My child is … gay

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In Chinese society, where carrying on the ancestral line is a duty, it can be hard for parents to accept their homosexual child may never marry - at least in the conventional sense. But as Shi Yingying finds in Guangzhou, there is help at hand.

The most difficult part of being in a gay relationship in China is often when the couple goes home and breaks the news to parents. [Photo/China Daily]

The most difficult part of being in a gay relationship in China is often when the couple goes home and breaks the news to parents. [Photo/China Daily]

Seven years ago, Wu Youjian became the first Chinese mother to openly support her gay son on television. Seven years later, she is still a lone voice among the parents of gays and lesbians who struggle to accept their children's sexual preferences.

Xiao Qiang (not his real name), 44, is one of them.

"I watched her speech on TV, but I just couldn't do it her way - hug my son and accept the fact that this boy, who I watched grow up with such pride, favors men over women."

Xiao says he went home drunk every night for a whole month after his high school aged son revealed his sexual orientation because he fears he will never have a grandson. It is illegal for same-sex couples to adopt children in China.

"It was the biggest wish of my life, why I worked so hard and brought my whole family to Guangzhou from my hometown in Hunan's Shaoyang, so my heirs can have better lives."

Xiao runs a hair salon in Guangzhou's bustling Tianhe commercial district, and makes about 7,000 ($1,123) to 8,000 yuan a month.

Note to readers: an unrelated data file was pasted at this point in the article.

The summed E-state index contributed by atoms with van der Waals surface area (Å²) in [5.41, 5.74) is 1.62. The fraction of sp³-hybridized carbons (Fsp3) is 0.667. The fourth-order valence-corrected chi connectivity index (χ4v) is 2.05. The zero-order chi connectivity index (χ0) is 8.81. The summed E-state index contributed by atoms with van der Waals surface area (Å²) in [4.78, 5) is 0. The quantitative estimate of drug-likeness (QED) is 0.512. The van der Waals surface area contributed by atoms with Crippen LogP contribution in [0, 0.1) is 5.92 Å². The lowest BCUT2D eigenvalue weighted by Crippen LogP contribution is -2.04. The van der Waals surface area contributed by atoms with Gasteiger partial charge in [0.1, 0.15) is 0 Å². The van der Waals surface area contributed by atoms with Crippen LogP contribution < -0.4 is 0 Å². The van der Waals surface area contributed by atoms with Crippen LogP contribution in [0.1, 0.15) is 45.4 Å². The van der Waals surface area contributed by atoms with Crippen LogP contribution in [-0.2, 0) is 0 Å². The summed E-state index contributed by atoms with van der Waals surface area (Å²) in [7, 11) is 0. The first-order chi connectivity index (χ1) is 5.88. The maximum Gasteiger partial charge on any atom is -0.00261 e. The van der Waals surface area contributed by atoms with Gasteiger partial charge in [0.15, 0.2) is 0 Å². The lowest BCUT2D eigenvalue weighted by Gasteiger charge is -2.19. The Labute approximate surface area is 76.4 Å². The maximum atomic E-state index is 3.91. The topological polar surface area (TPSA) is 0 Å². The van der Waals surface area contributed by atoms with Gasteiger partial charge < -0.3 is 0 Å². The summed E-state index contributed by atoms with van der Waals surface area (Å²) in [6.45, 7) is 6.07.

Twenty years ago, he arrived in Guangzhou as a migrant worker and worked as a security guard, pinning all his hopes on his son and saved to buy him an apartment.

"Now I have to work even harder to make sure I have a grandson, as the black market prices for surrogate mothers in China is extremely high," Xiao says.

He has done his homework and says a grandchild from a surrogate mother will cost him anything from 120,000 to 0.5 million yuan.

"You've got the high-end option in California, where surrogacy is legal and your baby is born with an American passport And then you have the lower end option of doing it on the black market in China."

While Xiao worries about the economic implications, 66-year-old Xu Meifeng claims her son coming out caused her medical problems.

"I felt like I was pushed over the edge when my son came home two years ago and brought his foreign boyfriend. I couldn't even stand hearing the word 'homosexual'," Xu says, adding she has had insomnia since that day.

She admits worrying about her 32-year-old's lack of a prospective daughter-in-law, but it never even occurred to her that he was gay.

There was no one in her family or among her friends she could confide in.

"I would simply turn away every time my friends talked about their grandkids."

For both Xiao and Xu, help is at hand with the support network Parents, Families and Friends of Lesbians and Gays. The NGO comprises 150 parents of lesbians and gays in China.

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